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Re: Caching data returned from POST, and conditional POST

From: David W. Morris <dwm@shell.portal.com>
Date: Wed, 3 Jan 1996 16:52:26 -0800 (PST)
To: http working group <http-wg%cuckoo.hpl.hp.com@hplb.hpl.hp.com>
Message-Id: <Pine.SUN.3.90.960103153226.17565F-100000@jobe.shell.portal.com>


On Sun, 31 Dec 1995, Brian Gaines wrote:

> As I noted previously, conditional POSTs make the same sense as conditional
> GETs so there is nothing wrong with what Nescape is doing. It does not

What you noted previously is INCORRECT based on a long history of 
discussion on the HTTP and HTML lists. Just because the latest Netscape
beta changes behaviour doesn't make it correct behaviour. There is an
essential difference between GET and POST ... GET is not supposed to
cause state changes in the server which would cause the response to 
a subsequent GET to be different.  POST may make such changes.

> conform with the specification but it is the spec that is wrong in making
> inessential differences between GETs and POSTs.
> 
> >Sorry, but most users do *not* equate the BACK button with "undo", and
> >in fact, most naive users don't know there's a difference between a
> >link that says "go back" and using the browser's BACK button, and to
> >the extent it is possible to preserve the lack of requirement for
> >users to know how these things work, I think it should be preserved.
> >
> 
> Your sequence of statements seem conflicting. Naive users are totally
> unaware of the existence of "Undo" precisely because they just click
> on "Back" and things are naturally undone. We have undertaken
> usability studies of the web and users do definitely use the "Back" button
> as an "undo" without any specific instructions to do so. It gives them a

I would surely like to see a serious research report which describes 
your methodology. My experience is that users use the BACK button on
the browser to review the previously viewed material.  To change the
material viewed when the BACK button is pressed simply because the 
server state had changed is WRONG ... imagine a book with invisable ink
which somehow has a page you just read change because you read the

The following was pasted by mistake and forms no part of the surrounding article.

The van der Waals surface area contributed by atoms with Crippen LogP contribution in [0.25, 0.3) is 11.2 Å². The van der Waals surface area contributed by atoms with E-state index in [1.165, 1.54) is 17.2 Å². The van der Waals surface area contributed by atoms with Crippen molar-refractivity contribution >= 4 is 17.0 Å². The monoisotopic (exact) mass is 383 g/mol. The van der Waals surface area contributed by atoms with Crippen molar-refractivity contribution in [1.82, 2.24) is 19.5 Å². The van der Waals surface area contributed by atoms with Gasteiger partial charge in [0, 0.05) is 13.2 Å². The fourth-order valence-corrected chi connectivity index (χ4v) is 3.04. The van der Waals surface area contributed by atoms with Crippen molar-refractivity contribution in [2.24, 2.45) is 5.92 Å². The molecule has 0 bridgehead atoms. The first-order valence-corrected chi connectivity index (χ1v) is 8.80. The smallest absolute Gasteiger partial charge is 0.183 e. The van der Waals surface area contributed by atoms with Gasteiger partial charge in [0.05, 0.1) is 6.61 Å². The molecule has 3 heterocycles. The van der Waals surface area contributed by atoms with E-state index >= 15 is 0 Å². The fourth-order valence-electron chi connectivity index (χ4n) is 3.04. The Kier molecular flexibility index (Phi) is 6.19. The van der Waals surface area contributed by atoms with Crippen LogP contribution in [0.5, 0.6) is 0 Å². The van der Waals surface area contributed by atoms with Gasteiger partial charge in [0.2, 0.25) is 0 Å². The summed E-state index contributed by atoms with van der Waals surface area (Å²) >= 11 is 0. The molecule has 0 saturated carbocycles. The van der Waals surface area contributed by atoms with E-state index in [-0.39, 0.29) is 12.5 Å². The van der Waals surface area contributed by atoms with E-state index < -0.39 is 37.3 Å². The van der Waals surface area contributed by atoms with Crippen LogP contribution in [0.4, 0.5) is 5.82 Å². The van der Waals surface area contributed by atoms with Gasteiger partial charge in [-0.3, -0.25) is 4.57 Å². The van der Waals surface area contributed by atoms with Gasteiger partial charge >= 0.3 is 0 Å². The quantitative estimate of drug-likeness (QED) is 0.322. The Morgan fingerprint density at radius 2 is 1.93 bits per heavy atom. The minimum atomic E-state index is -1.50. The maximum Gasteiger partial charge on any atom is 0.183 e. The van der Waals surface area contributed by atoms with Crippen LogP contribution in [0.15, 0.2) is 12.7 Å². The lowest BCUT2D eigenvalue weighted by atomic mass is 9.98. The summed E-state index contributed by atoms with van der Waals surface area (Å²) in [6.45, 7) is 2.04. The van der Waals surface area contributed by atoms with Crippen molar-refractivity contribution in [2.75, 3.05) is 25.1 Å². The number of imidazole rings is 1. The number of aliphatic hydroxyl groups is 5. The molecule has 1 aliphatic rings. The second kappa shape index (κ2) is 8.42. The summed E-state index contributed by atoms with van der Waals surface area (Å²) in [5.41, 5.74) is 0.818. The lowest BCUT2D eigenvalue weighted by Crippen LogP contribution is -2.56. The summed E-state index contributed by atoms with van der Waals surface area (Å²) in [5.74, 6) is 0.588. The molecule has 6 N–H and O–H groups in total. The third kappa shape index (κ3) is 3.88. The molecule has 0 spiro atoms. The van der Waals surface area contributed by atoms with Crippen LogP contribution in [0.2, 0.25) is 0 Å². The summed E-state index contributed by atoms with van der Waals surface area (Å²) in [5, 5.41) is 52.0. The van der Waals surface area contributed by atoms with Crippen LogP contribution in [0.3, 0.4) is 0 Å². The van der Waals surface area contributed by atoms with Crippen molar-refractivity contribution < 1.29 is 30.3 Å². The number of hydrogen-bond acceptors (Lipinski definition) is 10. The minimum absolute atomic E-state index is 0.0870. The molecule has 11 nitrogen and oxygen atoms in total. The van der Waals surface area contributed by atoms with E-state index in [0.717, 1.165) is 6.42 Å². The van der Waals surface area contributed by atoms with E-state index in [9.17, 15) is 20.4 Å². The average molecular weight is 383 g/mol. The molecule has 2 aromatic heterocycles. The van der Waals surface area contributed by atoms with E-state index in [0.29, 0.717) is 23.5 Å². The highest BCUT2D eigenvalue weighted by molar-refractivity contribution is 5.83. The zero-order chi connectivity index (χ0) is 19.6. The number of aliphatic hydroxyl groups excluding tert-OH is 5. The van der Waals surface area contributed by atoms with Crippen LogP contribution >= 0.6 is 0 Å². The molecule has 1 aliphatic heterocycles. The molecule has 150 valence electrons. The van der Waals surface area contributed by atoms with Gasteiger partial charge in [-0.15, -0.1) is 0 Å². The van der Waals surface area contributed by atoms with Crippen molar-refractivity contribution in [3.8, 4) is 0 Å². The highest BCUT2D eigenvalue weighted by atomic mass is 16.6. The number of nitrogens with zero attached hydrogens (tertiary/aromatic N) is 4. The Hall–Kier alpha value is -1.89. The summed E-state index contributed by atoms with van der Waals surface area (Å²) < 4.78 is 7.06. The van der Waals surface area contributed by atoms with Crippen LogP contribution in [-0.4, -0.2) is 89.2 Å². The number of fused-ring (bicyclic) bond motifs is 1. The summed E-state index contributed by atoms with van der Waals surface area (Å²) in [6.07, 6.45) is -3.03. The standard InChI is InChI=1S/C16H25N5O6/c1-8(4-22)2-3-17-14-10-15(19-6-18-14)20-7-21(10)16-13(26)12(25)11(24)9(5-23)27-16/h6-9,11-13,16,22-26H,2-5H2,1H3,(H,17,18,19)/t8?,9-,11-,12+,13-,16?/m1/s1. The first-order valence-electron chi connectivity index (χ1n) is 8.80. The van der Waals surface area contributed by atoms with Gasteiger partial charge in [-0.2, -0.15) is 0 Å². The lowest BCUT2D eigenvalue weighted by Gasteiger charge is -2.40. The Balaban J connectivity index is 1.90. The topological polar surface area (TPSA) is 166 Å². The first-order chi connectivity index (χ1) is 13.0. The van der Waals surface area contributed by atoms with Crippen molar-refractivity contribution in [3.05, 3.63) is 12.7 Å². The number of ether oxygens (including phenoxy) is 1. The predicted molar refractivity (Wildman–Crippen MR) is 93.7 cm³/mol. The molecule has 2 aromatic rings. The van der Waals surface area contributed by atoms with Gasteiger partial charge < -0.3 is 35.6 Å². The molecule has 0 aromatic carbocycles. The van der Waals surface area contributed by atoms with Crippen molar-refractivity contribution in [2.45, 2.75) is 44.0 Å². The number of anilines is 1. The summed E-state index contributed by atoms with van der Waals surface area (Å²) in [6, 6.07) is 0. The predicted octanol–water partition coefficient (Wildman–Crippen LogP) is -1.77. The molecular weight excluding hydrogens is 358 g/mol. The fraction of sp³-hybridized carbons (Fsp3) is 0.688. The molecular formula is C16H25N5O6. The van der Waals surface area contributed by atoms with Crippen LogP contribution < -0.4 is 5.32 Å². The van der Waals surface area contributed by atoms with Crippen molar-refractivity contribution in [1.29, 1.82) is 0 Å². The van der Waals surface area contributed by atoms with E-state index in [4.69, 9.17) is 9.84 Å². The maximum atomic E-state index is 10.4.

next page and flipped back.  Back is not understood as UNDO from a
transactional sense, it is UNDO of a page flip.  Just as FORWARD is
not REDO but rather flip the page forward.

Much of the confusion is induced by web page designeers who put
anchors on their pages and label them 'BACK'. They DO NOT perform a
BACK function in general they polute the history list with anouther
perhaps different copy of a document.

To resolve this confusion we need to take some part of the WWW spec
forward to cover these additional cases such as:
  1.  REDO/UNDO as explicit browser buttons which also are reported to
      the server as requests which can be differentiated.
  2.  Provide some HTML mechanism which allows the application 
      developer to place the BROWSER button functions (BACK, FWD?, 
      REDO/UNDO, ...) within the WEB content. Then when the author
      wants to represent 'back' on the page, they have the choice
      of obtaining exactly the browser button semantics without
      stupid phrases like "Click the BROWSER BACK button and fix the
      xxx field and resubmit".

  3.  Add via headers, response codes, methods, the ability for a 
      application to control the history list. As new functionality
      I fully support the capabilities Brian and others have suggested
      to allow building better applications using generic web browsers
      by controlling the users history view. I don't believe redefining
      existing expectations is a good idea. I also believe this is a
      non-trivial activity.


> great sense of security to know that they can just back out of a transaction.
> As you say, they just jump back to a past state and they assume the world
> is no in that state.

There is no such security today and to change the expected behavior of
existing applications in an attempt to force fit it would be wrong.

Part of this issue involves the grey area between caching and session
history management which I have previously proposed as part of the
agenda for the caching sub-group. Going beyond such clarifications
seems like a longer term issue to define support for more transactional
oriented applications. 

Perhaps a candidate for a future sub-group.

Dave Morris
Received on Wednesday, 3 January 1996 16:57:15 EST

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